Visit shows 'brotherly' ties
Updated: 2013-03-25 07:57
By Li Lianxing and Wu Jiao in Dar es Salaam and Li Xiaokun in Beijing (China Daily)
President Xi Jinping and his wife, Peng Liyuan, wave as they alight from the plane in the Tanzanian city of Dar es Salaam on Sunday. Thomas Mukoya / Reuters
President hails close relations with Tanzania as trade, cultural agreements signed
China and Tanzania signed trade and cultural exchange agreements on Sunday as President Xi Jinping arrived in the African country for a two-day visit.
It is the second leg of Xi's first overseas trip as president. The visit signifies Beijing's "brotherly" relations with Africa, experts said.
Xi met with Tanzanian President Jakaya Mrisho Kikwete soon after his arrival in Dar es Salaam, the biggest city in Tanzania, on Sunday afternoon.
After talks, the leaders witnessed the signing of a number of documents, covering cooperation in areas such as trade and culture.
"My visit aims to consolidate the traditional friendship between China and Tanzania, plan future cooperation and push forward joint development," Xi said in a written statement issued at the airport.
Xi highlighted the close ties and their "all-weather friendship".
"In the nearly five decades since we established diplomatic relations, we have built up trust and constantly supported each other. Our political, economic and cultural cooperation has yielded fruitful achievements," he said.
China and Tanzania set up diplomatic ties in 1964. China supported Tanzania's liberation struggle and helped it construct major infrastructure projects.
In the 1970s, China sent experts, specialists and about 15,000 workers to build the strategic Tanzam Railway, also called Tazara. The project gave Zambia, and other landlocked countries, access to the ocean.
Xi is scheduled to visit the tomb of 69 Chinese experts and workers who died while building the railway.
Xi will also attend, with Kikwete, the handover ceremony for the Mwalimu Nyerere Conference Center in downtown Dar es Salaam. The landmark project was built with Chinese government loans.
On the eve of the visit, Xi told reporters from the BRICS countries that "China values friendly relations with all African countries, regardless of size or wealth".
"Whether it is a country that is resource rich or poor, China will treat it equally," he said.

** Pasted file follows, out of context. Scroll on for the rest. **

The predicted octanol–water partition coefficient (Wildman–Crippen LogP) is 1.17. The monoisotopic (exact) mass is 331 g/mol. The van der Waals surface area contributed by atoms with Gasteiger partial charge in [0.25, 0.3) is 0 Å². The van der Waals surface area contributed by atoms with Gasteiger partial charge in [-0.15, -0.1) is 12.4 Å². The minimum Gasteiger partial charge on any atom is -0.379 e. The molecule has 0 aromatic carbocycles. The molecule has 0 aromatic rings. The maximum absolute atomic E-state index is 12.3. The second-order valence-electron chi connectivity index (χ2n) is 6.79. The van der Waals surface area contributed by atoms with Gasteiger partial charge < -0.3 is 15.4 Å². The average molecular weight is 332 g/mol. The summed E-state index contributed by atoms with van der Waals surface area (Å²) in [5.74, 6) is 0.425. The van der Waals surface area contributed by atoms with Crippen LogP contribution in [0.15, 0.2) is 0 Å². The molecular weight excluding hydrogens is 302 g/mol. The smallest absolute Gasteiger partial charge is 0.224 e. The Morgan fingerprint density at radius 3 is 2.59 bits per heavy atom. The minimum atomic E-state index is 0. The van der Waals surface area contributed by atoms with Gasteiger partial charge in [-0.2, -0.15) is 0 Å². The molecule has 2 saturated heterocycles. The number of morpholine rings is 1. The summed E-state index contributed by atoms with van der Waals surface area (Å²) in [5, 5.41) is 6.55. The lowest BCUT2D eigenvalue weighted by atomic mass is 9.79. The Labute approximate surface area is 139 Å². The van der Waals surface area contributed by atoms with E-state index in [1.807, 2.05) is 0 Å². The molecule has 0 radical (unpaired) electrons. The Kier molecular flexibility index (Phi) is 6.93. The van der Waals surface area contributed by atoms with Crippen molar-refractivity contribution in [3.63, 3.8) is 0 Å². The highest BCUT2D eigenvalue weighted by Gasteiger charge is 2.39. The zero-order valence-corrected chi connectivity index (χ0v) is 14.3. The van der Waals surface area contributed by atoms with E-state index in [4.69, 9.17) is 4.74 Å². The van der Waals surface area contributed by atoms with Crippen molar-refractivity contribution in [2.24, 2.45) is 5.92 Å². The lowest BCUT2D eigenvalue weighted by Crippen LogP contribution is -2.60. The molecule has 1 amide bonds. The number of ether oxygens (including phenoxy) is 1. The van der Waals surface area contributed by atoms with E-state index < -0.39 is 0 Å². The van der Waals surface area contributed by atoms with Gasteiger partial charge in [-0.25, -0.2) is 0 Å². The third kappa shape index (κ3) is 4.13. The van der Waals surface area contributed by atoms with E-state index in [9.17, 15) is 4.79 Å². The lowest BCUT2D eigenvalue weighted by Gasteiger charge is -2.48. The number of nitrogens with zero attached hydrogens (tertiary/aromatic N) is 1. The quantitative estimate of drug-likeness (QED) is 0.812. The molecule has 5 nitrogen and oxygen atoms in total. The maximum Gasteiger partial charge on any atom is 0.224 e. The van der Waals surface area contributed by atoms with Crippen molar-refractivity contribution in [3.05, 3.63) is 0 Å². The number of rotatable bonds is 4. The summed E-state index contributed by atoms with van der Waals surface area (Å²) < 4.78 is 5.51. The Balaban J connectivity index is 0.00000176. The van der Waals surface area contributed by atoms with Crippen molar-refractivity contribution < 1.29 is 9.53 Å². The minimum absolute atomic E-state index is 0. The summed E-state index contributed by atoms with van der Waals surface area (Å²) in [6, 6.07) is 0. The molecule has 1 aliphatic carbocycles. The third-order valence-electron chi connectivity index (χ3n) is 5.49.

Zhang Hongming, a researcher on African studies at the Chinese Academy of Social Sciences, said the decision to select Tanzania as the first stop of Xi's African tour is "testimony to the traditional friendship", and the visit to the continent generally indicates the strong ties built over decades.
Kikwete said ahead of the visit that his country cherishes the relations as much as Beijing does.
"We are excited about the visit," he said.
"I wish that the great Chinese dream comes true," he told reporters in Chinese, referring to Xi's vision.
China is Tanzania's top trading partner, with $2.47 billion of goods last year, Chinese Ambassador Lu Youqing said on the eve of the visit.
Due to the sluggish global economy, Tanzania's exports generally have declined, but exports to China have maintained strong momentum, Lu said.
Charles Sanga, chairman of the Tanzanian Tourist Board, told the Guardian that Xi's visit to Tanzania represents what "China stands for: friendship, peace, stability, justice, equality and development".
He said China and Tanzania will reaffirm their longstanding relationship.
The paper quoted an opposition party leader as suggesting that Tanzania should also focus on industrial production.
Ibrahim Lipumba, chairman of the Civic United Front, said the cost of industrial production in China is increasing.
"It is important, therefore, that Tanzania should put in place its plans to increase employment opportunities for industrial production that moves from China," he said.
After Tanzania, Xi will visit South Africa, where he will also attend the 5th BRICS Summit, before flying to the Republic of Congo.
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(China Daily 03/25/2013 page1)